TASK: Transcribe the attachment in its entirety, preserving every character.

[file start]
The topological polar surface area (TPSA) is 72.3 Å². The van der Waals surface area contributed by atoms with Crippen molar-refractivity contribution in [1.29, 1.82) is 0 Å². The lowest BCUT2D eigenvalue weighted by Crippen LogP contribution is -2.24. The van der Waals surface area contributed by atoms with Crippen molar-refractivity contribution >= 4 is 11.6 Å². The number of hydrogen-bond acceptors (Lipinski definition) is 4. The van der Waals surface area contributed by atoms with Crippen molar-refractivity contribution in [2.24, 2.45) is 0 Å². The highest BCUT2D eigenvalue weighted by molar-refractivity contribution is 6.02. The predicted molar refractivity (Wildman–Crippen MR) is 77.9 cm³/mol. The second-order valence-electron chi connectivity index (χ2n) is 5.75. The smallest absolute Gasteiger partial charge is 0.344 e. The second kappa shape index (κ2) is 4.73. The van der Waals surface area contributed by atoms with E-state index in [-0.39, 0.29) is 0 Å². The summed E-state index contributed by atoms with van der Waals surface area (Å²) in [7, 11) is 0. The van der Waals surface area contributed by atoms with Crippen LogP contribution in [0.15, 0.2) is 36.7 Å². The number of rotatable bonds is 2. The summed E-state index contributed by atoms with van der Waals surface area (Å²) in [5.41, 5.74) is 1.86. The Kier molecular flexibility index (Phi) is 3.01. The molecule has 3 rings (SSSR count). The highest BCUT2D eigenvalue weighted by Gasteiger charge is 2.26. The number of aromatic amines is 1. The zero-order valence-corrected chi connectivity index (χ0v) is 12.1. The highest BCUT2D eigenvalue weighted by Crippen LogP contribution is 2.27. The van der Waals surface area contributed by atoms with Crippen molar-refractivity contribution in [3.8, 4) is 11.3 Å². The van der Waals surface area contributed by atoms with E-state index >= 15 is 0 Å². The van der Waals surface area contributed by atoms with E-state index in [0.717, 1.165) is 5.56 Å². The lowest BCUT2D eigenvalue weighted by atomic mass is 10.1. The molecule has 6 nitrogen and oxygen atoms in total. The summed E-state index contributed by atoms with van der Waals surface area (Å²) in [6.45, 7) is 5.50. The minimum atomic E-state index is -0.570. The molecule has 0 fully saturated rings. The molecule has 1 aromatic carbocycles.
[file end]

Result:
The topological polar surface area (TPSA) is 72.3 Å². The van der Waals surface area contributed by atoms with Crippen molar-refractivity contribution in [1.29, 1.82) is 0 Å². The lowest BCUT2D eigenvalue weighted by Crippen LogP contribution is -2.24. The van der Waals surface area contributed by atoms with Crippen molar-refractivity contribution >= 4 is 11.6 Å². The number of hydrogen-bond acceptors (Lipinski definition) is 4. The van der Waals surface area contributed by atoms with Crippen molar-refractivity contribution in [2.24, 2.45) is 0 Å². The highest BCUT2D eigenvalue weighted by molar-refractivity contribution is 6.02. The predicted molar refractivity (Wildman–Crippen MR) is 77.9 cm³/mol. The second-order valence-electron chi connectivity index (χ2n) is 5.75. The smallest absolute Gasteiger partial charge is 0.344 e. The second kappa shape index (κ2) is 4.73. The van der Waals surface area contributed by atoms with E-state index in [-0.39, 0.29) is 0 Å². The summed E-state index contributed by atoms with van der Waals surface area (Å²) in [7, 11) is 0. The van der Waals surface area contributed by atoms with Crippen LogP contribution in [0.15, 0.2) is 36.7 Å². The number of rotatable bonds is 2. The summed E-state index contributed by atoms with van der Waals surface area (Å²) in [5.41, 5.74) is 1.86. The Kier molecular flexibility index (Phi) is 3.01. The molecule has 3 rings (SSSR count). The highest BCUT2D eigenvalue weighted by Gasteiger charge is 2.26. The number of aromatic amines is 1. The zero-order valence-corrected chi connectivity index (χ0v) is 12.1. The highest BCUT2D eigenvalue weighted by Crippen LogP contribution is 2.27. The van der Waals surface area contributed by atoms with Crippen molar-refractivity contribution in [3.8, 4) is 11.3 Å². The van der Waals surface area contributed by atoms with E-state index >= 15 is 0 Å². The van der Waals surface area contributed by atoms with E-state index in [0.717, 1.165) is 5.56 Å². The lowest BCUT2D eigenvalue weighted by atomic mass is 10.1. The molecule has 6 nitrogen and oxygen atoms in total. The summed E-state index contributed by atoms with van der Waals surface area (Å²) in [6.45, 7) is 5.50. The minimum atomic E-state index is -0.570. The molecule has 0 fully saturated rings. The molecule has 1 aromatic carbocycles.